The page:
It is hard work to delightfully interact with insured’s and brokers every day, call after call, minute after minute. But it got me thinking of a book I read years ago, and I wanted to share a little story about my history in the customer service world.
The book is well known – “Outliers” by Malcom Gladwell.
One of the chapters is devoted to Gladwell’s 10,000-hour rule. The rule states:
“10,000 hours of deliberate practice is how you become world-class in your field.”
In the book he describes Michael Jordan’s lackluster college career, followed by 10,000 hours of shooting practice (more than any of his teammates) and his eventual success. He describes the same situations for the Beatles, and Bill Gates. His evidence is compelling to say the least (although hotly debated).
This blindly impacted my life when I started thinking about my first “real” job. I started as a Customer Service Representative (CSR) for an outsourcing company answering calls from life insurance agents and their supporting staff. Minute after minute, hour after hour, day after day I was fielding these calls for almost 5 years.
Back then email wasn’t as common so rarely did I get time off the phone. In other words, very little reprieve from answering the phones and constant interaction. In fact, there were times late in the day where I finished my 100th call and looked down at my desk phone that displayed the number of calls holding. And even after my gargantuan effort, there were still over 100 calls holding. You can only imagine how painstakingly discouraging this was as a person who truly cared about helping people.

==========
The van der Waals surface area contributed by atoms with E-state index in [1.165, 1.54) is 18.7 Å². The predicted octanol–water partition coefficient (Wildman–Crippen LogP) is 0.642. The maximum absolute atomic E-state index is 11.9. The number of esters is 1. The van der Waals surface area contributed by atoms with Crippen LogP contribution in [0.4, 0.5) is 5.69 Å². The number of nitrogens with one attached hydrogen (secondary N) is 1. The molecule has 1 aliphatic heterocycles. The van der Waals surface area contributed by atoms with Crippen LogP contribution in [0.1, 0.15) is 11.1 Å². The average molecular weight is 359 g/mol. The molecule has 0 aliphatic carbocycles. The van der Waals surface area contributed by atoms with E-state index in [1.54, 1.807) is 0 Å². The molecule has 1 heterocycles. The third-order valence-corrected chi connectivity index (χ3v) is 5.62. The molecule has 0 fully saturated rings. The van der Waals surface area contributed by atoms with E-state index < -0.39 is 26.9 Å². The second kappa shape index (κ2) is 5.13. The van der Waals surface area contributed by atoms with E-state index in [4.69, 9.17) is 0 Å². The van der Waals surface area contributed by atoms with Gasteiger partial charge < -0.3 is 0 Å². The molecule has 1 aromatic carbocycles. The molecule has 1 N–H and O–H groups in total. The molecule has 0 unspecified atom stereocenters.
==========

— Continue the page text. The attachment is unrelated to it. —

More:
After those long days I remember going home and refusing to speak to anyone. I was all out of words for the day, usually for the week. When you interact with people that much on any day you start to yearn for a little alone time.
What’s the point of my story? Well I started looking back at my roles within call centers and customer service teams. In total I spent about 5 years on the “front line” answering calls. 5 years multiplied by 40 hours a week multiplied by 50 weeks per year.
My math tells me that I was practicing customer service for almost exactly 10,000 hours.
Despite achieving Gladwell’s point of world-class I don’t necessarily believe I was the best customer service person around at that time. But I was very good. While perhaps not deliberate, I remember the practice instilled great patience, and the ability to reset mentally before every caller and re-motivate myself to blow the minds off the next person needing help (in the most positive way possible).
I truly believe this ground level work early in my life is what has helped me achieve more than I ever thought I could do to this day. As individuals our ability to interact with others is paramount to our future success. No robot can successfully navigate these human to human interactions (well at least just yet).
For those of you reading this, I don’t believe you need anywhere near 5 years or 10,000 hours of practice to become good/great or world-class in your roles. You are now working in a significantly more innovative industry. Call centers became contact centers. Contact centers became customer experience omnichannel support centers. Customer experience omnichannel support centers became [insert next trendy industry phrase]. And over time executives no longer look at customer service departments as cost centers, but now more than ever as opportunities to build closer connections with those that matter most – their customers. As a result, the insurance industry is heavily investing in training you and teaching you the skills that will last you for years and will allow you to scream past that 10,000 hours of deliberate practice. It will take grit to become a master of customer service, but in the end, it will be the foundation of your career and your ability to take on larger roles within the insurance industry.
Picking up the phone and doing a great job on each call is challenging. It takes grit to do this day after day. But each interaction is an opportunity to build trust and grow a relationship. And that it is the most valuable thing we do in insurance – build relationships.